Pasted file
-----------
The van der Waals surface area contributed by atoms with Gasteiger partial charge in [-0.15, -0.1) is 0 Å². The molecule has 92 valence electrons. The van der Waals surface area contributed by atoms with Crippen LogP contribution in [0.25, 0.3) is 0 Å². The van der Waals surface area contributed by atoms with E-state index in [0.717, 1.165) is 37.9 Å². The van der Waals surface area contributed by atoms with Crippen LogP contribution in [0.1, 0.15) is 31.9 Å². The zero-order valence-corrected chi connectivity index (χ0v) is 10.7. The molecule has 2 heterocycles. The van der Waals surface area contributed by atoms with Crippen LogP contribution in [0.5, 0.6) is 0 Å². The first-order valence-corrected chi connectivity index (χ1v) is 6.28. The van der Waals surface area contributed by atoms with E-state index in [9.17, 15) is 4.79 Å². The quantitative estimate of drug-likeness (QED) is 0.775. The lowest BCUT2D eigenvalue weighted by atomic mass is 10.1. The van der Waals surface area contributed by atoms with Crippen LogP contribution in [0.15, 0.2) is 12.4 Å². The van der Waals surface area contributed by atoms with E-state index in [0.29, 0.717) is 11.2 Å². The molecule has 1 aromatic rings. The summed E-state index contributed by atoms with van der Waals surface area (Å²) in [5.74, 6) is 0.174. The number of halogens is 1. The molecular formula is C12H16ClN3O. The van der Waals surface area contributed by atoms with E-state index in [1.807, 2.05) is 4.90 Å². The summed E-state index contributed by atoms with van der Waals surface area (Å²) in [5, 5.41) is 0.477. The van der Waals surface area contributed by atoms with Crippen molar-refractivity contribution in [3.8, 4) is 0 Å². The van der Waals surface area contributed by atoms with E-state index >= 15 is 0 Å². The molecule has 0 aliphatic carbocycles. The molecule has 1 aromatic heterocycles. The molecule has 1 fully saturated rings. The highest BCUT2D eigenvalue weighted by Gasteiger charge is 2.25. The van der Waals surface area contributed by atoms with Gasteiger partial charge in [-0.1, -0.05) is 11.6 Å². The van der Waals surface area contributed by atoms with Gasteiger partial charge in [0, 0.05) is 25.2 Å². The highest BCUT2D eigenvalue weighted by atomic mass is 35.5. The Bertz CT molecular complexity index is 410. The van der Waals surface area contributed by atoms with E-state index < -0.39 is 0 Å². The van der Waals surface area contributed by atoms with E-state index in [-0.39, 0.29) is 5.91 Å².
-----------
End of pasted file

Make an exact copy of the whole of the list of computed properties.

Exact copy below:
The van der Waals surface area contributed by atoms with Gasteiger partial charge in [-0.15, -0.1) is 0 Å². The molecule has 92 valence electrons. The van der Waals surface area contributed by atoms with Crippen LogP contribution in [0.25, 0.3) is 0 Å². The van der Waals surface area contributed by atoms with E-state index in [0.717, 1.165) is 37.9 Å². The van der Waals surface area contributed by atoms with Crippen LogP contribution in [0.1, 0.15) is 31.9 Å². The zero-order valence-corrected chi connectivity index (χ0v) is 10.7. The molecule has 2 heterocycles. The van der Waals surface area contributed by atoms with Crippen LogP contribution in [0.5, 0.6) is 0 Å². The first-order valence-corrected chi connectivity index (χ1v) is 6.28. The van der Waals surface area contributed by atoms with E-state index in [9.17, 15) is 4.79 Å². The quantitative estimate of drug-likeness (QED) is 0.775. The lowest BCUT2D eigenvalue weighted by atomic mass is 10.1. The van der Waals surface area contributed by atoms with Crippen LogP contribution in [0.15, 0.2) is 12.4 Å². The van der Waals surface area contributed by atoms with E-state index in [0.29, 0.717) is 11.2 Å². The molecule has 1 aromatic rings. The summed E-state index contributed by atoms with van der Waals surface area (Å²) in [5.74, 6) is 0.174. The number of halogens is 1. The molecular formula is C12H16ClN3O. The van der Waals surface area contributed by atoms with E-state index in [1.807, 2.05) is 4.90 Å². The summed E-state index contributed by atoms with van der Waals surface area (Å²) in [5, 5.41) is 0.477. The van der Waals surface area contributed by atoms with Crippen molar-refractivity contribution in [3.8, 4) is 0 Å². The van der Waals surface area contributed by atoms with E-state index >= 15 is 0 Å². The molecule has 0 aliphatic carbocycles. The molecule has 1 aromatic heterocycles. The molecule has 1 fully saturated rings. The highest BCUT2D eigenvalue weighted by Gasteiger charge is 2.25. The van der Waals surface area contributed by atoms with Gasteiger partial charge in [-0.1, -0.05) is 11.6 Å². The van der Waals surface area contributed by atoms with Gasteiger partial charge in [0, 0.05) is 25.2 Å². The highest BCUT2D eigenvalue weighted by atomic mass is 35.5. The Bertz CT molecular complexity index is 410. The van der Waals surface area contributed by atoms with E-state index < -0.39 is 0 Å². The van der Waals surface area contributed by atoms with E-state index in [-0.39, 0.29) is 5.91 Å².